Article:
Sometimes, I become overwhelmed by the pain and suffering that permeates this world. Whenever I think mine is the heaviest load, I meet or read about someone who has overcome more than I can imagine. Love shows up when we care about each other. Small acts of love make all the difference. Giving a helping hand, sharing a kind word, flashing a smile to a stranger.
“It isn’t enough to talk about peace. One must believe in it. And it isn’t enough to believe in it. One must work at it.” —Eleanor Roosevelt
If I want peace in the maddening noise, I must believe in the possibility of peace. The process starts with me. In my words, my actions can promote calm and peace. Or I can add to the confusion and insecurity by allowing my fear to spill over in my conversations and actions. That’s when I remember—breathe.
“Never be in a hurry; do everything quietly and in a calm spirit. Do not lose your inner peace for anything whatsoever, even if your whole world seems upset.” —Saint Francis de Sales
I know what happens when I lose myself in a whirling dervish of activity. Rushing, giving orders, and daring anyone to get in my way, I lose whatever control I thought I had. The second step after breathing—slow down. This is when I am in the greatest danger of losing the joy in this one moment.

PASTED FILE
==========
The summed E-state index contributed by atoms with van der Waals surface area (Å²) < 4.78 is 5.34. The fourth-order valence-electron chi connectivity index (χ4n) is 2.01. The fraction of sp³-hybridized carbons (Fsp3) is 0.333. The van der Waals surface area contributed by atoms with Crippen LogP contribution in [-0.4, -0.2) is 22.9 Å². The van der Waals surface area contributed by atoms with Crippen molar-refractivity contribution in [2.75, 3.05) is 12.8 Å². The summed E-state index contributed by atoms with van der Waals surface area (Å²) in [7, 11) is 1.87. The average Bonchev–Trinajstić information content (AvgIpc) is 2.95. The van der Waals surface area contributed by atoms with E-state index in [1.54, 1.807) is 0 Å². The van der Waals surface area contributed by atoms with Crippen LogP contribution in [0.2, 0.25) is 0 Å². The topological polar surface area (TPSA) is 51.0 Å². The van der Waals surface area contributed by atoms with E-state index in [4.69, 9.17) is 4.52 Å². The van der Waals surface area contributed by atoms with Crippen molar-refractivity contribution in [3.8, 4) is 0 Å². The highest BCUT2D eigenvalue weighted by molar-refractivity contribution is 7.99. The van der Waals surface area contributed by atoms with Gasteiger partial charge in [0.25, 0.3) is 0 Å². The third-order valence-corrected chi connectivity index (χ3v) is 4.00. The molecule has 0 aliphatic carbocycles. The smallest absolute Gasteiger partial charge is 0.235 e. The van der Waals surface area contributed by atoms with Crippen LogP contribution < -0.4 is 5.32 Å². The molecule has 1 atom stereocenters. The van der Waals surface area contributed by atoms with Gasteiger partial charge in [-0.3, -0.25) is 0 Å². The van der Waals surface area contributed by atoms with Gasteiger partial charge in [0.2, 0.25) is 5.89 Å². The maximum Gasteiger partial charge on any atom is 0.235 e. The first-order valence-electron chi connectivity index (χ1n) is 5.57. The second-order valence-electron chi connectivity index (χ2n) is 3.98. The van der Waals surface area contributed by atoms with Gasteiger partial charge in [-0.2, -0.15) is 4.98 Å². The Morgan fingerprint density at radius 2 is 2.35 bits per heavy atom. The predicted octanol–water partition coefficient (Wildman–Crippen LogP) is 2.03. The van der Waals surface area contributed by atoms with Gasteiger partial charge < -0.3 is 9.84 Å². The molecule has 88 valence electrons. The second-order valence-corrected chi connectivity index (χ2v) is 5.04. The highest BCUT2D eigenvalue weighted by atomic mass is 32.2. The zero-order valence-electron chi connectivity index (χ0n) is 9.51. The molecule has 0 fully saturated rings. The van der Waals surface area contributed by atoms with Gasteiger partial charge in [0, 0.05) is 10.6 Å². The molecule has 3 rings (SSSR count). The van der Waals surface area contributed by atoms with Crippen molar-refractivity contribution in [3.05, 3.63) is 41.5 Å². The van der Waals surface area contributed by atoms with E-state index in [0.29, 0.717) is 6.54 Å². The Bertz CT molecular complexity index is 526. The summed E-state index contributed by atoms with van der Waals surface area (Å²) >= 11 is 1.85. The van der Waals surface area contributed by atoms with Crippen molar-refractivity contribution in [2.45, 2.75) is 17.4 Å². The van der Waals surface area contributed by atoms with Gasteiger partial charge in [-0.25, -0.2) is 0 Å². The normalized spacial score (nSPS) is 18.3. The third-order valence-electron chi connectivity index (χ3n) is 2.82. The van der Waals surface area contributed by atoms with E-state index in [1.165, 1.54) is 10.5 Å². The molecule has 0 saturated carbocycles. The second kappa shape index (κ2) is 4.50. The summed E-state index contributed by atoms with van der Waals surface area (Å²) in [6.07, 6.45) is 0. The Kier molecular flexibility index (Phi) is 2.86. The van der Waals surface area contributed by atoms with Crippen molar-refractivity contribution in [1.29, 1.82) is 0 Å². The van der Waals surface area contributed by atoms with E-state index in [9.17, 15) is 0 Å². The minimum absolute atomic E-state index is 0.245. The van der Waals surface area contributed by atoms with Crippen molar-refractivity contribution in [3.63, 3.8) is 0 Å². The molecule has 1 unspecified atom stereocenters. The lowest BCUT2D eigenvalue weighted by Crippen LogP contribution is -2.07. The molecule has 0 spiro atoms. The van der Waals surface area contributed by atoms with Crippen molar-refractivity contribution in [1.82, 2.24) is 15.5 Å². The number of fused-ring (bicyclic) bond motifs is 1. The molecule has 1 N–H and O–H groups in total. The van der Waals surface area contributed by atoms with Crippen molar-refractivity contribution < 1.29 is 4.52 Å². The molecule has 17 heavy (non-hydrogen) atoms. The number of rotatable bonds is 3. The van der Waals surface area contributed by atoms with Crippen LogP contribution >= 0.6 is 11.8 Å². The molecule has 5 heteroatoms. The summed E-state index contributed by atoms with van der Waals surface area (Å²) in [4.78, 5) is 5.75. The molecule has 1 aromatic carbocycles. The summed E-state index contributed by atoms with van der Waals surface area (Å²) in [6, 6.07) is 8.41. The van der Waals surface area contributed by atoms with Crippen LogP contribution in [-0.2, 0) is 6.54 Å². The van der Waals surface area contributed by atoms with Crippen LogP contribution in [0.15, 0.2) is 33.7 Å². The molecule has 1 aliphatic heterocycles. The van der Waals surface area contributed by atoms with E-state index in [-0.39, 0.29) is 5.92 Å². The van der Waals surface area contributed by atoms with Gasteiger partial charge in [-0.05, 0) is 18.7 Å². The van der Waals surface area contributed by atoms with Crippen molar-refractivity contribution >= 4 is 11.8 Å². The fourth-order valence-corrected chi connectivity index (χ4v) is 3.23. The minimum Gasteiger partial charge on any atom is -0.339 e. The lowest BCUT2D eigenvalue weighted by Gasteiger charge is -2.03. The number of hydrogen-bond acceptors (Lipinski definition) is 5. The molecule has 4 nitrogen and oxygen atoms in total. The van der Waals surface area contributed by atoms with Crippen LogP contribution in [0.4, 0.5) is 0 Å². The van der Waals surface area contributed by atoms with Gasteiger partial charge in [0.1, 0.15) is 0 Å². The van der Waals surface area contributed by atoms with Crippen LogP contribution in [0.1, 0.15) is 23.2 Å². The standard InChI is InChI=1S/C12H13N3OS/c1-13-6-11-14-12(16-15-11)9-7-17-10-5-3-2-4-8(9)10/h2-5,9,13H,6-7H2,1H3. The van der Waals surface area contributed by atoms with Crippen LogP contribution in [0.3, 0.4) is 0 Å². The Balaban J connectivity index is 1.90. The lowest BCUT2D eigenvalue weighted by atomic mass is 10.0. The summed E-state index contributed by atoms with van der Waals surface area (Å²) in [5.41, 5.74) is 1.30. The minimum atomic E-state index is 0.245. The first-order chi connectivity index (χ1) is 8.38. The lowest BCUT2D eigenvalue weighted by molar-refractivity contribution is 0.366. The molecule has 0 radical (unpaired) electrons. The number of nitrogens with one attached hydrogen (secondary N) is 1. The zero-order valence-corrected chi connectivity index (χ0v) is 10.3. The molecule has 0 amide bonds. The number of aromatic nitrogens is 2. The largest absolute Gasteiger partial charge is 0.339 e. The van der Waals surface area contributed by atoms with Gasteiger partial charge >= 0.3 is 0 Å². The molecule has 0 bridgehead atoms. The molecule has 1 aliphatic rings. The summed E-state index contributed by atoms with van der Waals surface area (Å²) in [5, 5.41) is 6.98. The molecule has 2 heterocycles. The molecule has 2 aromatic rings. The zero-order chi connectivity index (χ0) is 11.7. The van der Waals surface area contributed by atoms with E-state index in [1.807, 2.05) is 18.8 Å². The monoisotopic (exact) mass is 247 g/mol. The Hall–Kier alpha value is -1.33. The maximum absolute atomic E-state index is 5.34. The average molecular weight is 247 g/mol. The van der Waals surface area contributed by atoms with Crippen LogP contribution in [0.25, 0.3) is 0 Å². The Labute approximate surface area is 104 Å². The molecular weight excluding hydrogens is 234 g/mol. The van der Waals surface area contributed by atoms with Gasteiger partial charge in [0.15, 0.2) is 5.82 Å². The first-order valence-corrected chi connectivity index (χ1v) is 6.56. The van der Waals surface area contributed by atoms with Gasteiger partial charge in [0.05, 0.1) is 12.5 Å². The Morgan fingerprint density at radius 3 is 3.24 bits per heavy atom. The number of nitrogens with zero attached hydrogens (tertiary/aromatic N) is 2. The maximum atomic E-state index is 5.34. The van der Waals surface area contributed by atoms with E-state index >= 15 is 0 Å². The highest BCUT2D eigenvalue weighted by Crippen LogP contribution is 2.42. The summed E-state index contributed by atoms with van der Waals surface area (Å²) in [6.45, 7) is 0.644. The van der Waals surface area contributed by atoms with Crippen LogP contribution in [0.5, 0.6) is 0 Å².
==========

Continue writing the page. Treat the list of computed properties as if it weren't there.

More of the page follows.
“Inner peace begins the moment you choose not to allow another person or event to control your emotions.” —Pema Chödrön
My sister’s choices destroyed her friendships, opportunities, and health. Although I checked on her periodically, I had to stay away from the craziness and addictions. She could send my stress level soaring. I set boundaries to protect my inner peace.
I didn’t see it coming. My sister needed help. I became her caregiver. Those last six months of her life threw us together. I didn’t want that much togetherness. But I could not turn her away. Day after day, I struggled with my emotions.
When she died, I felt like I had let her down. I couldn’t fix the illness or her attitude. More than ever, I had to remind myself that I owned my emotions. Breathe—slow down—hold on to love—give my best.
“…At this moment, with every ounce of my energy and spirit, I am here. Call upon the best in me.” —Robert K. Cooper, The Other 90%
Robert Cooper tells the story of his grandfather. Grandfather Downing accepted the call to perform surgery on a child. He was the closest surgeon in a life or death situation.
You would expect his grandfather to respond as a surgeon. But he was dying of pancreatic cancer. His wife drove him to the hospital.
In his weakened and frail condition, his wife helped him to the operating room. Grandfather Downing would say this prayer before every surgery. Robert explains, ” ‘Call upon the best in me,’ is a prayer to give all we have to the challenge before us. None of us can give more. With practice. We will never be satisfied giving less.”
What is my best, this moment? Thinking about the best I can give, turns my thinking more positive.
“Nothing can bring you peace, but yourself. —Ralph Waldo Emerson, “Self Reliance”
No one can give me peace. Peace lies within me. It’s up to me to find peace in the maddening noise.